The pitches and orientations of our roofs differ from each other (and the optimal) but still seem satisfactory. The following table was developed using the NREL calculator for pitches and orientations of a 4KW system and then converting them to the areas and pitches we have. Table 1 considers the output of 480 Solar Slates based upon angle and pitch with the nominal output of 10 w/sq ft (13.3 watt/slate) and the expected annual output.

Roof Pitch Orientation output of a 4 KW system Number of Slatesrated output (watts) expected annual output (KWH)
Garage 18 180 5751 216 2,873 4,130
2nd floor 30 150 5846 120 1,5962,333
Belvedere 33 180 5994 144 1,9152,870
Total 480 6,384 watts 9,333 annual kwh

The nomimal output using SolarSlates is roughly twice that of UniSolar at roughly the same quoted cost. However, this is an upper bound. Earlier estimates from Atlantis Energy had (I thought) discussed slates with an output of 17W/slate which is the expected output of a 1.33 sq ft slate times 13W/sq ft. Their most recent estimates are 10 watts/sq foot or 13.3/slate. At $100/slate this is $7.50/watt.

An article from the Environmental Defense newsletter discusses Solar Shingles. Uni-Solar produces Standing Seam Roofs as well as Solar Shingles. SSR come in 9.5' x 16" and 18.3' x 16" configurations. Solar Shingles come in 86.4" by 12" modules rated at 17W at 9 v. One panel exposes 3 sq ft. which implies that each 12" wide panel overlaps the others by 7" and exposes 5" (for figuring number of panels to order). One source quotes these at $175/shingle or about $10/W. Another sourceprovides information about installation and estimates costs at $10,000 / KWp = $10/W (but they have discounts for their members). Finally, JadeMountain quotes $160/solar shingle which is $9.4/rated watt. Yet another article discusses both shingles and slates and gives even lower estimates. A preliminary quote from Old Country Roofing for Solar Slates is $96/slate or $7.4/Watt. This is almost identical to a quote on Solar Shingles at $129/shingle or $7.5/Watt.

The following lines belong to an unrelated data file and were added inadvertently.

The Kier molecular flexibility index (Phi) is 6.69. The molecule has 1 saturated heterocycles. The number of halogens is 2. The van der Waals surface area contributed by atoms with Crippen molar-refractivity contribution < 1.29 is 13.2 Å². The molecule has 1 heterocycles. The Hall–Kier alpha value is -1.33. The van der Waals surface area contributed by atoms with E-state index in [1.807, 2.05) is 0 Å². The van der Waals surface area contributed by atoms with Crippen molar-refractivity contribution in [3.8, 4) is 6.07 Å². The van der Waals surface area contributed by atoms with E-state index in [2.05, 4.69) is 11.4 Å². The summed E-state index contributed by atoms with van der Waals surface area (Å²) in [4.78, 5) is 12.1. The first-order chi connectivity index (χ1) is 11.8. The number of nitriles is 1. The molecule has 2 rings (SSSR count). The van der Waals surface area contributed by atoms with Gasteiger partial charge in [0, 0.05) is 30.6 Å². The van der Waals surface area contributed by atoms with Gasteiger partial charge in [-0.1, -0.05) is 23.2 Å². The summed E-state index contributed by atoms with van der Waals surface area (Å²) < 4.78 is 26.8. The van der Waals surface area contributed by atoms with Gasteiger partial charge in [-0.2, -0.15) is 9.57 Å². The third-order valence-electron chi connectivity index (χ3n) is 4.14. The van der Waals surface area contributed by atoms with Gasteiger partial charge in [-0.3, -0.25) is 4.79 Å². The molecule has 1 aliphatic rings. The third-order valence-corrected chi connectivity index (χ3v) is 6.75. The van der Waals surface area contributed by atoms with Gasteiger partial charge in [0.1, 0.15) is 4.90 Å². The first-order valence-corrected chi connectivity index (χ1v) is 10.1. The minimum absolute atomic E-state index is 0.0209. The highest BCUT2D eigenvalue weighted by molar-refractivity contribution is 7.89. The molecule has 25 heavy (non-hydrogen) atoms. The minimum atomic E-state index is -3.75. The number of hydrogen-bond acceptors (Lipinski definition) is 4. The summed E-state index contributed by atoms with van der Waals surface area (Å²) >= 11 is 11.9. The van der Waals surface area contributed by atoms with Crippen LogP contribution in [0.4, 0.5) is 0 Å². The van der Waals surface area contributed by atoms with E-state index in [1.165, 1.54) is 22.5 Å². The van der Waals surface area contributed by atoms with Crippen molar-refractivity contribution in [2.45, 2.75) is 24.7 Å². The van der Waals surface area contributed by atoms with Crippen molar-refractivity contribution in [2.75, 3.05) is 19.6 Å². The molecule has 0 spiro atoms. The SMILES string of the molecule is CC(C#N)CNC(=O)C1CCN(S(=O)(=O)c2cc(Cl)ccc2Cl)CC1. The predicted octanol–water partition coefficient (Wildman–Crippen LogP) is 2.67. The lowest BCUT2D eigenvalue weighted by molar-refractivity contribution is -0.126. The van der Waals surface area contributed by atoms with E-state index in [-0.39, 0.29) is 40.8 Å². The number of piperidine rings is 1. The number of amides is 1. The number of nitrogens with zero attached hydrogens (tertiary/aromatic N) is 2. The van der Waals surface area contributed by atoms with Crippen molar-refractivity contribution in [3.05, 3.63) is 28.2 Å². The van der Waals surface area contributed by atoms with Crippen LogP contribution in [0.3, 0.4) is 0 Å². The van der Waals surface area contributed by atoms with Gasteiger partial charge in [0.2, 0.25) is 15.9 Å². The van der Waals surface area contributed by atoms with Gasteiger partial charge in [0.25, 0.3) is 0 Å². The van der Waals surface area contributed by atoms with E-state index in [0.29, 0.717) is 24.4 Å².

In addition to the cost of shingles or slates or collectors of any kind, it is important to consider the cost of converters (from DC to AC), battery backups for critical circuits, and miscellaneous wiring. This is presumably a relatively fixed cost insensitive to minor variations in system capacity. Rough estimates of these costs are about $7,000 for inverters and associated equipment and $5,000 for battery storage of 8 12V 225AmpH batteries. (Since deep discharge batteries are rated at running for about 20 hours, this produces roughly 1 KW/H for up 16-20 hours. The deeper and faster the discharge, the less the battery lasts. Output data on selected batteries is available from various companies.)